Israel and Egypt’s elections

Israel and Egypt’s elections

Sharon’s surprise departure from the Likud in Israel and the gains made by the Muslim Brotherhood in Egypt’s parliamentary elections changed the landscape in both countries. Will this affect the relationship between them? Asks Mohamed Sid-Ahmed

Ariel Sharon will certainly take advantage of the present lamentable state of affairs in the Middle East to strengthen Israel’s position and launch a diplomatic offensive aimed at imposing his conditions on the region at large. For Egypt, the offensive comes at a particularly critical moment as it struggles through an electoral battle marred by the highest level of violence since 23 July 1952.

Vote-rigging seems to have been the order of the day in these latest parliamentary elections, whether by physically preventing voters from entering polling stations, tampering with the ballet boxes or simply announcing fraudulent results in a number of constituencies. The issue is specially sensitive because one of the NDP candidates in the eye of the storm, Mustafa El-Feki, is a close associate of President Hosni Mubarak. The case made headlines following revelations by deputy director of the administrative public prosecutor, Councellor Noha El-Zeini, that the vote counting process in Damanhour was fraudulent. In her statement, El-Zeini said El-Feki got only 8,606 votes while his opponent, Muslim Brotherhood candidate Gamal Heshmat, got 24,611. Expressing solidarity with their colleague, 127 judges supported her statement.

It is unclear how the situation will be resolved. There is always the possibility that El-Feki will make good on his pre-election promise to withdraw in case of any manipulation of the voting process and voluntarily step out of the race, a decision that would be welcomed by the Egyptian political street. Councellor El-Zeini’s decision to go public in spite of the risk to her personal safety was a brave one. If the NDP candidate does decide to pull out of the race, he too would be exposing himself to damper, but he would also be demonstrating that he places public interest above personal safety.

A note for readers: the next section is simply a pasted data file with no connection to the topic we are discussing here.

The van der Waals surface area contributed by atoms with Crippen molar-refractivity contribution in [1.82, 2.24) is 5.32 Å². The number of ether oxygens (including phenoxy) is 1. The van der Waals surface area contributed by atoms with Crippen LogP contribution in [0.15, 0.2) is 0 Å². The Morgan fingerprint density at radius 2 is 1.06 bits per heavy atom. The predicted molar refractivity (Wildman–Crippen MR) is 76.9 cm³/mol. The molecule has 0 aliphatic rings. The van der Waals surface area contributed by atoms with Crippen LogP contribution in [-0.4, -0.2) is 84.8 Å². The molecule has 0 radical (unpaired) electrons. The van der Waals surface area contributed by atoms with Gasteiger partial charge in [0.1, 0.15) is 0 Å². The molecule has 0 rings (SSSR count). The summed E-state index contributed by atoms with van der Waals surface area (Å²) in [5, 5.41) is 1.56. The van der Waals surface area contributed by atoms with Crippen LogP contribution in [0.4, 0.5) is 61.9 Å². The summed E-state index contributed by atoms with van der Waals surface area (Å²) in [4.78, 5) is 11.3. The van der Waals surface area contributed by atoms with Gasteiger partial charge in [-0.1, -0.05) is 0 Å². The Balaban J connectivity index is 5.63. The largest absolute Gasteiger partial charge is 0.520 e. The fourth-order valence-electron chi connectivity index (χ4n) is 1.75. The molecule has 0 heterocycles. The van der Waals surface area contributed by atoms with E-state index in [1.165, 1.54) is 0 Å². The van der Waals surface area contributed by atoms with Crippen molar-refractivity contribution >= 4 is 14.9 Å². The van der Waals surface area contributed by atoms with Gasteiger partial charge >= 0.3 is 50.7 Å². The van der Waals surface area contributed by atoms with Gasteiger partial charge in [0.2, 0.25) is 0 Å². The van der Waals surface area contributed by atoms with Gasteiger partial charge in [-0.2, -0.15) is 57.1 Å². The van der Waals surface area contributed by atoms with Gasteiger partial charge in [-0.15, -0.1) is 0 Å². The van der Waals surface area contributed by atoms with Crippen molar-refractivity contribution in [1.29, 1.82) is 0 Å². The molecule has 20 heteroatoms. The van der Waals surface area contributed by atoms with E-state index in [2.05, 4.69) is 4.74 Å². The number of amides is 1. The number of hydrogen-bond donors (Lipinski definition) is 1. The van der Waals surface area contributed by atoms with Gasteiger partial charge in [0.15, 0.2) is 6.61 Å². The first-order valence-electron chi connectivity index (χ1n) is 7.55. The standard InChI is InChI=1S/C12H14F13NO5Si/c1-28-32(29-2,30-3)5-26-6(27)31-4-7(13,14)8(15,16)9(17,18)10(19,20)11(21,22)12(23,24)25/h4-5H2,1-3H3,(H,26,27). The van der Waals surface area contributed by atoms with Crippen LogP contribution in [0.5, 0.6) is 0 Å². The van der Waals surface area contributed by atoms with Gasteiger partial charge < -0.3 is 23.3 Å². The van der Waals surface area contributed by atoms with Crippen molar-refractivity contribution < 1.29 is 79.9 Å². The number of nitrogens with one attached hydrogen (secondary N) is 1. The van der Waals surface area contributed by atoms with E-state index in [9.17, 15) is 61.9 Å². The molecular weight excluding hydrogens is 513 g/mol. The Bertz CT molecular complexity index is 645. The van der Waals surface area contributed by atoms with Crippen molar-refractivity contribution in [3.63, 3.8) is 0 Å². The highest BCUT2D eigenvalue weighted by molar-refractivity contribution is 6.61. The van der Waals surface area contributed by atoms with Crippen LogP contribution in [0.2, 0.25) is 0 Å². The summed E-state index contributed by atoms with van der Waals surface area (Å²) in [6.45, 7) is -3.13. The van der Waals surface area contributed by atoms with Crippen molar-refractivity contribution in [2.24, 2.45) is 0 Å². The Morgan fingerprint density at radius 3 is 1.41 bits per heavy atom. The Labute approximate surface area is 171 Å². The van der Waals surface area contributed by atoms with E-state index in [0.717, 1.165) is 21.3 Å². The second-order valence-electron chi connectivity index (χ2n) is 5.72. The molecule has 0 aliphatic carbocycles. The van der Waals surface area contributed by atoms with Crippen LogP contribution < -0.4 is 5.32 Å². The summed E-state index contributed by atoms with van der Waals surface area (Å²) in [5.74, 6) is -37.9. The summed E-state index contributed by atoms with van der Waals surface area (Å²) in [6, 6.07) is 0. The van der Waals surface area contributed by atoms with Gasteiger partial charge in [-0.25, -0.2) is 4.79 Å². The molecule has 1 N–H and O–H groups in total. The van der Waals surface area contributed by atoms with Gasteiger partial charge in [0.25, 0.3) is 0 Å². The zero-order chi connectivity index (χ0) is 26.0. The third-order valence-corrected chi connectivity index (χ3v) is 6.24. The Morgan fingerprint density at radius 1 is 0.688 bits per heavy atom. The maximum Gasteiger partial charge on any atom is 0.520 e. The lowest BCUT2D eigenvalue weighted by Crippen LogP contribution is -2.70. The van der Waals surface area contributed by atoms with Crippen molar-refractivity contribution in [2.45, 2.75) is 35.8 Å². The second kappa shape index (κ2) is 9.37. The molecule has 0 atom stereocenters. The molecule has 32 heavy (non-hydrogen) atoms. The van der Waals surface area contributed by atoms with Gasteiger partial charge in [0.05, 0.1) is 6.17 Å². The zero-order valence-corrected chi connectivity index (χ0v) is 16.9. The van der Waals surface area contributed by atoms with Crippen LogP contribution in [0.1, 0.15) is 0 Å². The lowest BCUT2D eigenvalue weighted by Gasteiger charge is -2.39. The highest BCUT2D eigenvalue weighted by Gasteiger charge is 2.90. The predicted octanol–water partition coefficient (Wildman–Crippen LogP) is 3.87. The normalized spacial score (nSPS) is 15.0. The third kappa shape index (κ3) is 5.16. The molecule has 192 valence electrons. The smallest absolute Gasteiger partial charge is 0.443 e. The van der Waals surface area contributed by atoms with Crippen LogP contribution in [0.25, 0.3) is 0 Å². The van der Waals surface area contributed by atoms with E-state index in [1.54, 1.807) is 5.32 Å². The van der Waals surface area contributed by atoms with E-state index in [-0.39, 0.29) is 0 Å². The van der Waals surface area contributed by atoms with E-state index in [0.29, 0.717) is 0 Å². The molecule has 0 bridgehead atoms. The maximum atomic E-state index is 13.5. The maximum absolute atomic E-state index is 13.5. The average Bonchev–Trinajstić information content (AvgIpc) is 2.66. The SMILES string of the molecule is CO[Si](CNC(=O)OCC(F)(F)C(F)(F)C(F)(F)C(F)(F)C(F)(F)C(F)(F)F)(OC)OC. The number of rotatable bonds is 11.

A number of other scenarios are also possible. For example, the NDP could wash its hands off the whole affair by laying the blame for the Damanhour fiasco on their candidate’s shoulders and claiming that he acted without their knowledge. Alternatively, they could contest the figures announced by El-Zeini and accuse the Muslim Brotherhood of compromising the integrity of the elections with their violence.

Sharon began putting his unilateral Gaza disengagement plan into effect shortly before the dates of Egypt’s parliamentary elections were announced. On the face of it, the decision to pull out of Gaza may have seemed like a concession on the part of Sharon, but in fact it was a tactical move designed to streamline the occupation. Sharon has often repeated that the pullout from Gaza was dictated by Israel’s security considerations, not by political considerations guaranteeing the rights of the Palestinians to their land, that is, a constraint on liberty, not the widening of its scope.